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Funding cuts threaten the future of Cultural Council

INDIAN RIVER COUNTY – With fresh new offices and a newly-named interim director, the Cultural Council of Indian River County suddenly finds itself facing funding cuts that could severely limit its activities in helping county arts groups.

The Tourist Development Council last week recommended cutting the non-profit agency’s grant request for the coming year by more than half.

In another ominous sign, County Administrator Joe Baird told Vero Beach 32963 he will recommend a drastic and possible total cut in funding from the general revenue fund.

“I would say, for the general revenue fund request, I’ll be recommending that we cut it drastically if not entirely.”

The Tourist Development Council’s cut was expected to be approved by the County Commission Tuesday.

Baird’s intentions came as an apparent shock when revealed last week to Cultural Council Board Chairman Barbara Hoffman and Interim Executive Director Susan McGarry.

“Joe Baird and I spoke four months ago, and everything seemed fine,” Hoffman said.

“I’m real hesitant to comment,” said McGarry. “This is such a surprise.”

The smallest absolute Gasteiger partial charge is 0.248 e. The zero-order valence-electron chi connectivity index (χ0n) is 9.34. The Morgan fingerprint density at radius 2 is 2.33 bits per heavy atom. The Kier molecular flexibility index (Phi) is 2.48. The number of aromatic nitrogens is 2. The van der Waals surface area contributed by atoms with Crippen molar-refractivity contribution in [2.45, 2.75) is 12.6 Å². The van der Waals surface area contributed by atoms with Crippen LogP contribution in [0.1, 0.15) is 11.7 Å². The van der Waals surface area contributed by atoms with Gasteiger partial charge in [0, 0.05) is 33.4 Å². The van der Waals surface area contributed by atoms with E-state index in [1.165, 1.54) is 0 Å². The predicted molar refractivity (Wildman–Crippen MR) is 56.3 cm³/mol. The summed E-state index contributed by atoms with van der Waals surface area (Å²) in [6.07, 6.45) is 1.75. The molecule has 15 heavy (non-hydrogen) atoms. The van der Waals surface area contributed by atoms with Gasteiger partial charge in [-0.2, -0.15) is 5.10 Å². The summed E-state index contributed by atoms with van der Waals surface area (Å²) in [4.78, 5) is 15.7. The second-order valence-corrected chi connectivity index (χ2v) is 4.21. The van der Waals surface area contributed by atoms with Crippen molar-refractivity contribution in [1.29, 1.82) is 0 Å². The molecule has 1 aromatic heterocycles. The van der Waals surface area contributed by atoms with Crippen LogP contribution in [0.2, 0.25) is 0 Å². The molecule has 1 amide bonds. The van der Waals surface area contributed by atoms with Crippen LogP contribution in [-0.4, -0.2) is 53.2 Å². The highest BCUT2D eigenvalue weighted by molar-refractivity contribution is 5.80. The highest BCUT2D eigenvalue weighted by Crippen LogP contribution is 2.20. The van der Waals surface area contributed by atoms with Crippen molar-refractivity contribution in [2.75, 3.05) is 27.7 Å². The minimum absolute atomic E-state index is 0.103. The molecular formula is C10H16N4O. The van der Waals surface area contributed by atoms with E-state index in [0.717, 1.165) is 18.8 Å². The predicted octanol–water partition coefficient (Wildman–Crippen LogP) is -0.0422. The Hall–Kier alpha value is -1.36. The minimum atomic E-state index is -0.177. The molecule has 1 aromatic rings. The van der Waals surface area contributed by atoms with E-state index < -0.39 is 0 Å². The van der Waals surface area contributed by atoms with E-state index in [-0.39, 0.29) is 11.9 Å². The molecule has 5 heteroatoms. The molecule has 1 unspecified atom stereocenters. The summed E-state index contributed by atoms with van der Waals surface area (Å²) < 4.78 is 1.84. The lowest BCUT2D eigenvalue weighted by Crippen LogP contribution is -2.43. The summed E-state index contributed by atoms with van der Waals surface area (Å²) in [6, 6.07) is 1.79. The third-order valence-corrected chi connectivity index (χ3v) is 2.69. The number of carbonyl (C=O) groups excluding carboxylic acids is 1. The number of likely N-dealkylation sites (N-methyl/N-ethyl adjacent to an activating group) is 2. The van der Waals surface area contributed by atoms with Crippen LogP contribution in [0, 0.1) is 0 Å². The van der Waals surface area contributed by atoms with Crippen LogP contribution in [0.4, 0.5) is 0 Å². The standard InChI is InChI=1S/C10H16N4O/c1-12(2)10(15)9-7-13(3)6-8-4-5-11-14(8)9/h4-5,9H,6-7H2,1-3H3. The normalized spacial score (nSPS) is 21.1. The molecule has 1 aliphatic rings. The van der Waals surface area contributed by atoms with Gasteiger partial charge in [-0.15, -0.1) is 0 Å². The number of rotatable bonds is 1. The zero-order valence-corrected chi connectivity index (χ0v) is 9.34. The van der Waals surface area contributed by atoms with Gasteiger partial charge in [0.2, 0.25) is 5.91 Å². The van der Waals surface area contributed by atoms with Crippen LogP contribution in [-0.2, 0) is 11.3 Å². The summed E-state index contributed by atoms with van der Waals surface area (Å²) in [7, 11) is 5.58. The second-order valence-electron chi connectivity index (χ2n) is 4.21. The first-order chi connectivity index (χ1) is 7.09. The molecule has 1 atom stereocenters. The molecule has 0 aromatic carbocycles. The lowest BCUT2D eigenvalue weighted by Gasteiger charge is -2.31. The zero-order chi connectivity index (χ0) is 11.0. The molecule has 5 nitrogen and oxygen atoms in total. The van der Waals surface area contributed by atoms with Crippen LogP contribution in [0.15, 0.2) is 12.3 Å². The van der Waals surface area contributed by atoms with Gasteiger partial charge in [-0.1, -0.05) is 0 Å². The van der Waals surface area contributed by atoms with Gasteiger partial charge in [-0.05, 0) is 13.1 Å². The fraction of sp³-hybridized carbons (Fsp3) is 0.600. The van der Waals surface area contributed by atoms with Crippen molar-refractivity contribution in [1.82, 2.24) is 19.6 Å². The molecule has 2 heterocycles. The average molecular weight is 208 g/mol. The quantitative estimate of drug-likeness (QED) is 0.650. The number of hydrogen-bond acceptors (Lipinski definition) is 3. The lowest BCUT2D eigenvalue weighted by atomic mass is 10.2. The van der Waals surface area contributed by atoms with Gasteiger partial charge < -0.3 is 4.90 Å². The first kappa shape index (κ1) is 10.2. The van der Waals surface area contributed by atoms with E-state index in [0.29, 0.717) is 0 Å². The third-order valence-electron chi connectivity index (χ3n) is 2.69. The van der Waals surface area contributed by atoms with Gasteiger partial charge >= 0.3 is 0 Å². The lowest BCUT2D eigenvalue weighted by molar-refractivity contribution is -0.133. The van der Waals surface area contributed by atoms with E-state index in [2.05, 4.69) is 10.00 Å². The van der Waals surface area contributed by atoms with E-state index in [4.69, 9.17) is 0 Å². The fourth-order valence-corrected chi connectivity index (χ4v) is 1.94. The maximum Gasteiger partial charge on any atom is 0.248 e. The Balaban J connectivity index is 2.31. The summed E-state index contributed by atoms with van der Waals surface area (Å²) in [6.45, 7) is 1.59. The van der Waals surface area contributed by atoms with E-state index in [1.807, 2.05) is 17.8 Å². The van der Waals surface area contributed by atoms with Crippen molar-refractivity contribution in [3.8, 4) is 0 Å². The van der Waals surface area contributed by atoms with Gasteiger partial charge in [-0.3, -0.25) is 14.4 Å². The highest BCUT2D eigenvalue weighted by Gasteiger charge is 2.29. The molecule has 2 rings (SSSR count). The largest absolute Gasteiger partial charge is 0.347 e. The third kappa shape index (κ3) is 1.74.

Hints of funding problems for the 16-year-old agency came from the County Commission last year, when it changed the council’s status from “quasi” non-profit to non-profit.

The shift implies that no long did the county see the function of the umbrella arts agency as an essential one that the county would have to assume in the council’s stead.

In last July’s budget workshop, with little discussion, the commission declared the Cultural Council a nonprofit agency.

County Budget Director Jason Brown said that change lumps the council in with all the other nonprofits.

“After four years or so, we expect them to stand on their own,” he said. “They’ve had our help for a lot longer than that.”

Tracy Carroll, a Vero Beach City Council member who also sits on the Tourist Development Council, said the Cultural Council received the lowest cumulative number of points among TDC council members when non-profits were scored for funding this year.

She said the non-profit agencies were judged on the effectiveness of their presentation as well as their planned use of funds for the coming year.

“I’m very familiar with the Cultural Council, and I’ve worked with them before, so I was disappointed that they didn’t receive all the funding they requested,” said Carroll. “But these are hard times.”

“From an artist’s perspective, (the Cultural Council is) invaluable. They promote us by supplying a website and PR,” said Shotsi Lajoie, an artist at Tiger Lily Studio and Gallery. “They have the only view of the total cultural and art picture, which is important.

“Could some other organization do a better job? Maybe,” Lajoie adds. “For now, they are the only ones with a clear mission to support the arts and culture without a hidden agenda.”